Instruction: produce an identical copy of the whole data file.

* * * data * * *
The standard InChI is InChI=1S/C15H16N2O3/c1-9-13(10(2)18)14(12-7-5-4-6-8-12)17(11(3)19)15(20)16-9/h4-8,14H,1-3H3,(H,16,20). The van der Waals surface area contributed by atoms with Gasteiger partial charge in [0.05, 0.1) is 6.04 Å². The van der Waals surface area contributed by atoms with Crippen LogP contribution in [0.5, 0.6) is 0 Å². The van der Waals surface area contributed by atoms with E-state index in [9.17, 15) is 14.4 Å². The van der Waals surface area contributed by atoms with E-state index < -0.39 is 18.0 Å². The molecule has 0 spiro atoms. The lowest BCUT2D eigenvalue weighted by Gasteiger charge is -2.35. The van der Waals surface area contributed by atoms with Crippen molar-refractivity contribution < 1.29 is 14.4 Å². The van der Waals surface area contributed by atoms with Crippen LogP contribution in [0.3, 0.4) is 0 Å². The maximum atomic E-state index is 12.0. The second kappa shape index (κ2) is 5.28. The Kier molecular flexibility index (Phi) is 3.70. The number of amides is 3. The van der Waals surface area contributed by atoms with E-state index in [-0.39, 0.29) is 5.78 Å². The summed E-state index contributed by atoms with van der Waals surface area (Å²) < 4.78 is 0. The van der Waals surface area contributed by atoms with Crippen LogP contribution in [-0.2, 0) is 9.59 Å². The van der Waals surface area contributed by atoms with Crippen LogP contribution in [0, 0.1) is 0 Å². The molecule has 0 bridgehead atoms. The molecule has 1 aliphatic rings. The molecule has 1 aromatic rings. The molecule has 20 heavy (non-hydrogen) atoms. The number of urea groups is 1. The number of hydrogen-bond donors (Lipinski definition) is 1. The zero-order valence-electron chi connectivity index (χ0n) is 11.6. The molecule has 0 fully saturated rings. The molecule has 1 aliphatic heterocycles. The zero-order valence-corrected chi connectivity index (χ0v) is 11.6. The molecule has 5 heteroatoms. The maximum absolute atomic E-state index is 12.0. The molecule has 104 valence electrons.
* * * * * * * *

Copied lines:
The standard InChI is InChI=1S/C15H16N2O3/c1-9-13(10(2)18)14(12-7-5-4-6-8-12)17(11(3)19)15(20)16-9/h4-8,14H,1-3H3,(H,16,20). The van der Waals surface area contributed by atoms with Gasteiger partial charge in [0.05, 0.1) is 6.04 Å². The van der Waals surface area contributed by atoms with Crippen LogP contribution in [0.5, 0.6) is 0 Å². The van der Waals surface area contributed by atoms with E-state index in [9.17, 15) is 14.4 Å². The van der Waals surface area contributed by atoms with E-state index < -0.39 is 18.0 Å². The molecule has 0 spiro atoms. The lowest BCUT2D eigenvalue weighted by Gasteiger charge is -2.35. The van der Waals surface area contributed by atoms with Crippen molar-refractivity contribution < 1.29 is 14.4 Å². The van der Waals surface area contributed by atoms with Crippen LogP contribution in [0.3, 0.4) is 0 Å². The maximum atomic E-state index is 12.0. The second kappa shape index (κ2) is 5.28. The Kier molecular flexibility index (Phi) is 3.70. The number of amides is 3. The van der Waals surface area contributed by atoms with E-state index in [-0.39, 0.29) is 5.78 Å². The summed E-state index contributed by atoms with van der Waals surface area (Å²) < 4.78 is 0. The van der Waals surface area contributed by atoms with Crippen LogP contribution in [-0.2, 0) is 9.59 Å². The van der Waals surface area contributed by atoms with Crippen LogP contribution in [0, 0.1) is 0 Å². The molecule has 0 bridgehead atoms. The molecule has 1 aliphatic rings. The molecule has 1 aromatic rings. The molecule has 20 heavy (non-hydrogen) atoms. The number of urea groups is 1. The number of hydrogen-bond donors (Lipinski definition) is 1. The zero-order valence-electron chi connectivity index (χ0n) is 11.6. The molecule has 0 fully saturated rings. The molecule has 1 aliphatic heterocycles. The zero-order valence-corrected chi connectivity index (χ0v) is 11.6. The molecule has 5 heteroatoms. The maximum absolute atomic E-state index is 12.0. The molecule has 104 valence electrons.